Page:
Newsletter – September 2012
Dashboards – Who Needs Them?
We have all heard about dashboards and their benefits. So, how come we see so very few clients who have them? I think the answer is just due to inertia and time. After-all, with all that is happening in accounting and finance departments every day, who has the energy and the time to introduce new reports?
At CFO Consulting Partners, we urge our clients to adopt a dashboard reporting process. The dashboards we like are updated daily, and the information puts the CFO in the position of being a true partner to the CEO.
Dashboards can provide CFOs the ability to keep his or her finger on the pulse of the business. He can watch the key numbers that drive the business, and he can make recommendations for improvement.
Dashboards should also allow CFOs to have a fairly close idea as to what the monthly results will be. In short, it puts him in a position to “feel” the business. From my experience, it is a win-win.
How does one start? Put together three or four key stats you would like to follow. Update them every day, and share the information with your CEO. Better yet, put the dashboard on a shared drive so both of you can view it each day. Over time, you will undoubtedly add to the dashboard as you need more questions answered. Also, you may eventually want to invite others to view the dashboard.
Try it. If you would like a sample of a dashboard, please email Allan Tepper at firstname.lastname@example.org, or feel free to call him at 609-309-9307 x701.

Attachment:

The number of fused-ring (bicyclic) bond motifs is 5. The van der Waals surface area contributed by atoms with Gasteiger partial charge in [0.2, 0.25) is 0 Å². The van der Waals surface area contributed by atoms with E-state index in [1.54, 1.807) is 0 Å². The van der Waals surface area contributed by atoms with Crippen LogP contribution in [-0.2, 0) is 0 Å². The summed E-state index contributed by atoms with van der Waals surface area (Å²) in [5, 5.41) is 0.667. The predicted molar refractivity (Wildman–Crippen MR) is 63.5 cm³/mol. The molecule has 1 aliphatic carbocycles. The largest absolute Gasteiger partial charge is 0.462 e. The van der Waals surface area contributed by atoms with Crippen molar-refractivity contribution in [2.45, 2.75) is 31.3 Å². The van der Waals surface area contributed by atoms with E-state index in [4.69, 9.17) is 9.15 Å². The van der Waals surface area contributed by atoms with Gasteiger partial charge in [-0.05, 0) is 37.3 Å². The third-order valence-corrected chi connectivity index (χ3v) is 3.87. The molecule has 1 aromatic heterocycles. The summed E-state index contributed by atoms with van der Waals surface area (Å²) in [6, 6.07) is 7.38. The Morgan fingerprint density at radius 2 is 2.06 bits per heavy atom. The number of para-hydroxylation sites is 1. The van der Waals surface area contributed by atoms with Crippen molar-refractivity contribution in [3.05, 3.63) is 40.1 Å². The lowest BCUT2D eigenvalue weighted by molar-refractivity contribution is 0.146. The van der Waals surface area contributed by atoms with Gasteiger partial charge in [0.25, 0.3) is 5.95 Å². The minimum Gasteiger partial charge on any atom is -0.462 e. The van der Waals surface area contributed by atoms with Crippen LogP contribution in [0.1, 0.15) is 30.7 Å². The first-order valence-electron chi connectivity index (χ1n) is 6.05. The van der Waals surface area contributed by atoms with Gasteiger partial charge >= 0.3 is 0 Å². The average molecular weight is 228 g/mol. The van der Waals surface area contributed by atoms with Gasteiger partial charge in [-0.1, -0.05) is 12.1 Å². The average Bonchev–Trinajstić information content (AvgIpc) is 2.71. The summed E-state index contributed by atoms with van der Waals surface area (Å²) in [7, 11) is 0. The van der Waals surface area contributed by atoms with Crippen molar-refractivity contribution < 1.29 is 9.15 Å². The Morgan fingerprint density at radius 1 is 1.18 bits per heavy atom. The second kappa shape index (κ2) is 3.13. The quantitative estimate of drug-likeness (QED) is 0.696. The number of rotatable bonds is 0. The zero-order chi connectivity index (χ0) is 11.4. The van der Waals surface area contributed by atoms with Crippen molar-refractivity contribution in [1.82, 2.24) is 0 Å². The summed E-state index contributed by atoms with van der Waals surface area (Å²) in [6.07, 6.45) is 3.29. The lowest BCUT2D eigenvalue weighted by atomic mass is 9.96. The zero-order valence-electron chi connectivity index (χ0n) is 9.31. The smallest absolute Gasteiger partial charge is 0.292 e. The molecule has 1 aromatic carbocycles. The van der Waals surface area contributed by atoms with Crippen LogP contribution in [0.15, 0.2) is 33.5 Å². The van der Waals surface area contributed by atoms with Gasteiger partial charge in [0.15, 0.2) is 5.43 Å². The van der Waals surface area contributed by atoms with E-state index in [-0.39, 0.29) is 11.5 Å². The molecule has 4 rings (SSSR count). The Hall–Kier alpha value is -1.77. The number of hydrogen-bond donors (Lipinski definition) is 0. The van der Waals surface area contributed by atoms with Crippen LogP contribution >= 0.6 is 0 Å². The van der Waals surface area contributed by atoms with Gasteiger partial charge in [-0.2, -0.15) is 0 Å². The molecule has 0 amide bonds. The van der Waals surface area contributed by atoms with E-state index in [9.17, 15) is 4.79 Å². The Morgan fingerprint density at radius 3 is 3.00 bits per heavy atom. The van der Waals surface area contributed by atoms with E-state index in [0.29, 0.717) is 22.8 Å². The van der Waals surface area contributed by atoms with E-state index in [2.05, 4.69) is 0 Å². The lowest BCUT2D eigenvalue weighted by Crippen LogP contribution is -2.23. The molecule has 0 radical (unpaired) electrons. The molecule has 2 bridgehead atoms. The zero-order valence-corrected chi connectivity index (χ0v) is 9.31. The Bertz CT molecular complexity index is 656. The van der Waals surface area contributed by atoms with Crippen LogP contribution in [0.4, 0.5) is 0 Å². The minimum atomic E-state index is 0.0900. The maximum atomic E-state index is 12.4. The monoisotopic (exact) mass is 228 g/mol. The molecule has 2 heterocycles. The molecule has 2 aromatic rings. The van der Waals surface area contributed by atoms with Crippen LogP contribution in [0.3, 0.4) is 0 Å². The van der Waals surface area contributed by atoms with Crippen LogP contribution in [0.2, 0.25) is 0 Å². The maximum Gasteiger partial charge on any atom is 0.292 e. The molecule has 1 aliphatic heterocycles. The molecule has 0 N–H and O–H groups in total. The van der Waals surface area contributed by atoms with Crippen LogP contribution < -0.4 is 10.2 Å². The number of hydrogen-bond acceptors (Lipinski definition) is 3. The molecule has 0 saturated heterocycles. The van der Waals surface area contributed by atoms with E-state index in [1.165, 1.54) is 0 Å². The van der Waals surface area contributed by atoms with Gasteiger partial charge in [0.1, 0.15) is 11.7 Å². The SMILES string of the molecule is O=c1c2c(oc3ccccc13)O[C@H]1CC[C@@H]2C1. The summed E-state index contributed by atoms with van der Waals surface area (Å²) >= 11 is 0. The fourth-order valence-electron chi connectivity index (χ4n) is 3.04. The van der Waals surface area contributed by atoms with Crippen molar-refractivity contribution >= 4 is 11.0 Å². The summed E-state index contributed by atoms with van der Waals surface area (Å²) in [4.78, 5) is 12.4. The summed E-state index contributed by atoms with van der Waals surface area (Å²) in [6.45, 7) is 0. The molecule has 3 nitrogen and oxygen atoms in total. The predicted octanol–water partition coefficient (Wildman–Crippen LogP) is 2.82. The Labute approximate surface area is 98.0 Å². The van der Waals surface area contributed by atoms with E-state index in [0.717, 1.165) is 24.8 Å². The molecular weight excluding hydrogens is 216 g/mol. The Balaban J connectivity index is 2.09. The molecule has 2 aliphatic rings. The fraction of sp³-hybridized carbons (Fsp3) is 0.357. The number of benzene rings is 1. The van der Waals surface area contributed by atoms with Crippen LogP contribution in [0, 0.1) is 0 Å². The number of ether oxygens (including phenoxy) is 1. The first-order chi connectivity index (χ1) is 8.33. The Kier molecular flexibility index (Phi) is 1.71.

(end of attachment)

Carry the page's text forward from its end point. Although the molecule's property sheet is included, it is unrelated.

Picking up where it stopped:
Is Your OCC Bank Call Report Automated?
It takes a well planned project management approach to automate the Call Report However, once complete, this is a onetime exercise that only requires maintenance for regulatory and business changes.
The payoff for the time spent is large. Improved accuracy, better processes, regulatory brownie points and efficient use of employees are just some of the benefits.
How does one get started?
1. Review your chart of accounts to assess whether it facilitates the Call Report preparation process. If not, consider spending time to fix it.
2. Start a calendar for the Call report. Share the calendar with all business units that provide information for the Call report. Make sure there are firm dates for submissions.
3. Use dedicated Call Report software, such as Fed Reporter.
4. Map the general ledger and subledgers (revised to facilitate mapping process) to the report.
5. Plan for analysis and review time.
6. Consider rotating staff to prepare the report. And have the prior preparer review it. This way, you build in back-up and develop a good control process. Finally, this approach is likely to make regulators more comfortable with the process.
7. Document. Document. Document!
If you would like to know more about Call Report automation, please ask for our white paper by contacting Eileen Xethalis, email@example.com, or feel free to call her at 609-309-9307 x704